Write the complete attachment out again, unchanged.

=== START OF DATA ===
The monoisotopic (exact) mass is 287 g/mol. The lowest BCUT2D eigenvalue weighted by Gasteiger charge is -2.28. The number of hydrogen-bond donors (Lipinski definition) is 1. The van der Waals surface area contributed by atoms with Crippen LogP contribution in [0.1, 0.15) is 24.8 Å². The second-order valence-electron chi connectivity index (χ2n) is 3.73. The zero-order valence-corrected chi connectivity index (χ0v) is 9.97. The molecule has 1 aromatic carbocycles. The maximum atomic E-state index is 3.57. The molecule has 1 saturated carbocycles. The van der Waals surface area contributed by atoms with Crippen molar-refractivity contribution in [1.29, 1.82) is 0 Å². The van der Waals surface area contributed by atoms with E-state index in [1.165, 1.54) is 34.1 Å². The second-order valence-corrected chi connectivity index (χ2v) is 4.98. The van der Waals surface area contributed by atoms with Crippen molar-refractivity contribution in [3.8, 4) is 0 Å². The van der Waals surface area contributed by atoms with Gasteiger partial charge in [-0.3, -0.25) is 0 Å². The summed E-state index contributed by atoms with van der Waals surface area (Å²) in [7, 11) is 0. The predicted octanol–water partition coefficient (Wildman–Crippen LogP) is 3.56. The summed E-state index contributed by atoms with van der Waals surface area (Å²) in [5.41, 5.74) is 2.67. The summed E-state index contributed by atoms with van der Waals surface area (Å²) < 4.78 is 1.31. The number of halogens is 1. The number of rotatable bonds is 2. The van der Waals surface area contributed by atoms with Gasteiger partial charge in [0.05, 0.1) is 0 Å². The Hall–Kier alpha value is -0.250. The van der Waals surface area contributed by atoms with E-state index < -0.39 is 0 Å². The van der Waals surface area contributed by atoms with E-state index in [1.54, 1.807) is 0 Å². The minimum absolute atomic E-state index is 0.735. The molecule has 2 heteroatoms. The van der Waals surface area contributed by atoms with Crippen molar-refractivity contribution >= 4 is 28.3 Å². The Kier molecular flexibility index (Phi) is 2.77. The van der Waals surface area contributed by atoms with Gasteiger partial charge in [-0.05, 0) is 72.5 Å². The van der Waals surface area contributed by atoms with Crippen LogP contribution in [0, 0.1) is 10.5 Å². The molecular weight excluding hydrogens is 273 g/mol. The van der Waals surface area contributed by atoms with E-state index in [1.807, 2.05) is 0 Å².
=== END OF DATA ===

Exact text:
The monoisotopic (exact) mass is 287 g/mol. The lowest BCUT2D eigenvalue weighted by Gasteiger charge is -2.28. The number of hydrogen-bond donors (Lipinski definition) is 1. The van der Waals surface area contributed by atoms with Crippen LogP contribution in [0.1, 0.15) is 24.8 Å². The second-order valence-electron chi connectivity index (χ2n) is 3.73. The zero-order valence-corrected chi connectivity index (χ0v) is 9.97. The molecule has 1 aromatic carbocycles. The maximum atomic E-state index is 3.57. The molecule has 1 saturated carbocycles. The van der Waals surface area contributed by atoms with Crippen molar-refractivity contribution in [1.29, 1.82) is 0 Å². The van der Waals surface area contributed by atoms with E-state index in [1.165, 1.54) is 34.1 Å². The second-order valence-corrected chi connectivity index (χ2v) is 4.98. The van der Waals surface area contributed by atoms with Crippen molar-refractivity contribution in [3.8, 4) is 0 Å². The van der Waals surface area contributed by atoms with Gasteiger partial charge in [-0.3, -0.25) is 0 Å². The summed E-state index contributed by atoms with van der Waals surface area (Å²) in [7, 11) is 0. The predicted octanol–water partition coefficient (Wildman–Crippen LogP) is 3.56. The summed E-state index contributed by atoms with van der Waals surface area (Å²) in [5.41, 5.74) is 2.67. The summed E-state index contributed by atoms with van der Waals surface area (Å²) < 4.78 is 1.31. The number of halogens is 1. The number of rotatable bonds is 2. The van der Waals surface area contributed by atoms with Gasteiger partial charge in [0.05, 0.1) is 0 Å². The Hall–Kier alpha value is -0.250. The van der Waals surface area contributed by atoms with E-state index < -0.39 is 0 Å². The van der Waals surface area contributed by atoms with E-state index in [1.54, 1.807) is 0 Å². The minimum absolute atomic E-state index is 0.735. The molecule has 2 heteroatoms. The van der Waals surface area contributed by atoms with Crippen molar-refractivity contribution >= 4 is 28.3 Å². The Kier molecular flexibility index (Phi) is 2.77. The van der Waals surface area contributed by atoms with Gasteiger partial charge in [-0.05, 0) is 72.5 Å². The van der Waals surface area contributed by atoms with Crippen LogP contribution in [0, 0.1) is 10.5 Å². The molecular weight excluding hydrogens is 273 g/mol. The van der Waals surface area contributed by atoms with E-state index in [1.807, 2.05) is 0 Å².